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The Scheinman Institute blog provides the latest information and news about the Institute's research, education, student engagement and outreach.

Scheinman Institute Advisory Board Spotlight: Nancy E. Hoffman

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Name: Nancy E. Hoffman
 
Current professional position: Arbitrator, Mediator, Neutral
 
Education:
 
Cornell University, B.S. (ILR); New York University, M.A. (History); St. John’s University School of Law, J.D.; Harvard Law School Program of Instruction for Lawyers, summer 1997; Alliance for Education in Dispute Resolution/Cornell University Employment Mediator Training Program, 2000, Basic Mediation Training (30 hrs. Mediation Matters/NYS-UCS) 2013.
 
 
Professional experience:
   ARBITRATION, MEDIATION AND NEUTRAL

  • American Arbitration Association Labor Arbitrator Panel; American Arbitration Association Education Law 3020A Panel; Federal Mediation &Conciliation Services Panel; New York State/CSEA Time and Attendance Disciplinary Permanent Umpire Panel; New York City Office of Collective Bargaining Arbitrator Panel; Scheinman Institute on Conflict Resolution Roster of Neutrals; Chautauqua County/CSEA Arbitrator Panels (contract; discipline); Rochester City School District Panels; New York State Lemon Law Arbitration Panel; Albany Citizens' Police Review Board Mediation Panel.

  LABOR RELATIONS AND EMPLOYMENT LAW –EMPLOYER/MANAGEMENT EXPERIENCE

  • January 1989- December 2011: General Counsel for the Civil Service Employees Association; represented Employer in labor relations and employment law matters involving two unions. Negotiated collective bargaining agreements, appeared before NLRB and in arbitrations on behalf of the Employer. Advised Employer in all aspects of its business. Managed department of 28, including 12 attorneys, plus a network of 25 retained attorneys. Designed and managed a separate program covering Workers Compensation; Personal Injury; Personal Services; Elder Law. Designed and presented advocacy skill training to lawyers and other professional staff in substantive areas of labor and employment law. July 1986-January 1989: First Assistant Counsel for Fair Hearings, Office of Administrative Hearings, NYS Department of Social Services. Managed administrative law judges and support staff in conduct of fair hearings; generated approximately 80,000 decisions per annum. Responsibilities included all personnel, labor relations and budget matters, resolution of substantive policy and program issues raised by hearing decisions, decision quality control, training of new and existing professional staff, and program information flow to professional staff. June 1985-July 1986: Deputy Counsel, Division of Legal Affairs, NYS Department of Social Services. Managed department's regulatory commentary and drafting process. August 1984-June 1985: NYS Assistant Attorney General. October 1978 – August 1979: Associate with the firm of Plunkett & Jaffee, representing public employers, mostly Boards of Education, in litigation, labor relations and collective bargaining negotiations. September 1973 – October 1975: Assistant Corporation Counsel, New York City Department of Law. June-August 1972: United States Attorney Generals Office for the Southern District of New York, Intern.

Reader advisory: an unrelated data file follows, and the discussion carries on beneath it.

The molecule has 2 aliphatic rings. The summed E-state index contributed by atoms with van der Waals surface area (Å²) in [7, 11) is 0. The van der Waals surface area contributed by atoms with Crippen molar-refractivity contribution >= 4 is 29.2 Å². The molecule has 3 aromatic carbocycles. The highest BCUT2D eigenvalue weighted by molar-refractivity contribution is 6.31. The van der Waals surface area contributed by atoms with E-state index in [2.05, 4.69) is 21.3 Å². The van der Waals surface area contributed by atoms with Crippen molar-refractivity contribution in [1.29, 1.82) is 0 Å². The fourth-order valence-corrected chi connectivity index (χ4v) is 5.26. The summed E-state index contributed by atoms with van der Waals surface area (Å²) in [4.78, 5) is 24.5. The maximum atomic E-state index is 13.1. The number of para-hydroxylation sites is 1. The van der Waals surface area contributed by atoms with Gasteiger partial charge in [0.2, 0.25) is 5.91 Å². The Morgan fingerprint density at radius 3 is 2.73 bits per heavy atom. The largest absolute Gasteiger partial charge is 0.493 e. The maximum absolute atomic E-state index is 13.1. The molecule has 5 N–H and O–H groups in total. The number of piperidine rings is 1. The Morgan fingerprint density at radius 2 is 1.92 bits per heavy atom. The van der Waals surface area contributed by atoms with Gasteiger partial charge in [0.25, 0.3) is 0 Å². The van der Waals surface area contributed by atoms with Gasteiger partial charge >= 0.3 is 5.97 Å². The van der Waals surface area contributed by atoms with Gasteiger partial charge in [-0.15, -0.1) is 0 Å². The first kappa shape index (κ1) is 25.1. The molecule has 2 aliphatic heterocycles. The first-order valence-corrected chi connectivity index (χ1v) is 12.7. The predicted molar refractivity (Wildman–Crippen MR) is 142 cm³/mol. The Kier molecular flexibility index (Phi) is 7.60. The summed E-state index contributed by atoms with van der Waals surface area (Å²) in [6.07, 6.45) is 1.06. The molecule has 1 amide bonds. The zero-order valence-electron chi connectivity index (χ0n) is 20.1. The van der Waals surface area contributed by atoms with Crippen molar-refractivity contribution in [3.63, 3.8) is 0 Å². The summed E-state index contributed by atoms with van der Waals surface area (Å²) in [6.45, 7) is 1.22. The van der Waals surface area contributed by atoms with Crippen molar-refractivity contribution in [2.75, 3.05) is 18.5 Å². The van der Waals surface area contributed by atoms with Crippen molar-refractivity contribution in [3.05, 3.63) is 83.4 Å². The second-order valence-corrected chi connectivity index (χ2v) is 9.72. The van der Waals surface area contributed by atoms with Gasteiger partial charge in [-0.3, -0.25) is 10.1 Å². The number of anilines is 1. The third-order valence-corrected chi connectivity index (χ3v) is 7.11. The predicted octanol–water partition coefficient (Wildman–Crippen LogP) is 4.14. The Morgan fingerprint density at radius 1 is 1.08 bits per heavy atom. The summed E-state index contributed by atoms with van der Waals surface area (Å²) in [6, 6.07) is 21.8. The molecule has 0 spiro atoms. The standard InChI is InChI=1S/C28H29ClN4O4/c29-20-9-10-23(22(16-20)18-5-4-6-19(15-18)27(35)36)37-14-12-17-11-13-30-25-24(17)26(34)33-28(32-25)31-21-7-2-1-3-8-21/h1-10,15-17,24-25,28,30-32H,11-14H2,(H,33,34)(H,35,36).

LABOR RELATIONS AND EMPLOYMENT LAW-- UNION/EMPLOYEE EXPERIENCE

  • January 1989 – December 2011: Director of Legal Services for the Civil Service Employees Association, Local 1000 AFSCME, AFL-CIO, representing over 265,000 state, local government and private sector employees in labor relations and employment law, in state and federal court litigation, grievance arbitrations and disciplines, before administrative agencies. September 1979 – August 1984; October 1975 – September 1978: Associate Counsel in the Office of General Counsel of the New York State United Teachers (NYSUT), American Federation of Teachers, AFL-CIO. Represented teachers and school-related personnel in employment-related litigation, in state and federal trial and appellate courts, before administrative agencies, and in arbitration. Had supervisory and administrative responsibilities; design and presentation of workshop instruction in advocacy skills and in substantive areas. NYSUT Instructor in Arbitration Advocacy Skills for Labor Relations staff in NYS and for AFT nationally1981-1984.